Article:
What about male cats, though? I don't want Double-Oh to start spraying... and getting him fixed will help stop the behavior, but if you get him neutered before he starts spraying he doesn't "lose" the ability to spray but he's never done it before to know he can do it. O_o If that makes any sense. lmao

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  5. #5
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    I noticed it said "canine athlete" several times in that article, including in the title. "Early Spay/Neuter Considerations for the Canine Athlete".

    Canine ATHLETES differ a lot from ones that are family pets, regardless of it's breed.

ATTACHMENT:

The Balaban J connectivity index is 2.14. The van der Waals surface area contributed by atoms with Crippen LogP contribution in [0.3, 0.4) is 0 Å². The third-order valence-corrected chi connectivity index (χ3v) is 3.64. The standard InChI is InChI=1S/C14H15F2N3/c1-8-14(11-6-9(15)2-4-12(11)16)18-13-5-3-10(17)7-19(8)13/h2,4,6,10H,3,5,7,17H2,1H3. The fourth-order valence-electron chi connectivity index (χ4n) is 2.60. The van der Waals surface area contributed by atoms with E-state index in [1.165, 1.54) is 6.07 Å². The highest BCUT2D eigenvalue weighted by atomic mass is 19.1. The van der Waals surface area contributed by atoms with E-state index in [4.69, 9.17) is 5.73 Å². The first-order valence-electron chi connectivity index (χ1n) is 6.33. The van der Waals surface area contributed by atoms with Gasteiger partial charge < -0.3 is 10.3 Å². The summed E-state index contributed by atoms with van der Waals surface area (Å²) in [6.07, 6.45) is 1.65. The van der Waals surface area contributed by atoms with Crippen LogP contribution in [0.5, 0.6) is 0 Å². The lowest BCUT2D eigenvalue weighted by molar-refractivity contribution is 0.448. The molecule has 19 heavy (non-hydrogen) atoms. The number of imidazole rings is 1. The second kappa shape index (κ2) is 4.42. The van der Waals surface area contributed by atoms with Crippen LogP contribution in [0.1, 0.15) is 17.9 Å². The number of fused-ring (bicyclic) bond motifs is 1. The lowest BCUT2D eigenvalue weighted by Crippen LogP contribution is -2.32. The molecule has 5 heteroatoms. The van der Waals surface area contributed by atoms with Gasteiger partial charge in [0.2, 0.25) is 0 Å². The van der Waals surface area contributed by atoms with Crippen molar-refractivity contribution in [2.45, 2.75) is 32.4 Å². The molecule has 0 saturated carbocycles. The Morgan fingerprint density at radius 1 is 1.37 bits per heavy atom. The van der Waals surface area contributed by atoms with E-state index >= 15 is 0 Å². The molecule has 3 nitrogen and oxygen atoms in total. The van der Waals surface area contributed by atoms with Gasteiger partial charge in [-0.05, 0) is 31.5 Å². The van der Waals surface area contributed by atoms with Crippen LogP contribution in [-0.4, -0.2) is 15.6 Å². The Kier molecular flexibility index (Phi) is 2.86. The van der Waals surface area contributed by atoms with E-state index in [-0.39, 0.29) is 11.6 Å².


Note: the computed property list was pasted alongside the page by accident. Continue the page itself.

I think a dog should be spayed/neutered ASAP after it's first heat cycle; only because the cycle itself is natural for the dog. I would also say that I think every dog should have at least one litter because it is natural, but I know that would be a devastation and I know better because of all the irresponsible people on this Earth.

    Molly's getting spayed on Monday and is approx. 6 1/2 months old but hasn't reached a heat cycle yet, so could she be younger than 6 1/2 months?


    "Did you ever notice when you blow in a dog's face he gets mad at you?
    But when you take him in a car he sticks his head out the window." -- Steve Bluestone

  6. #6
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    I know the article was written with canine athletes in mind, but the article also states "particularly for the canine athlete" meaning including (and stressed for), but not limited to, canine athletes.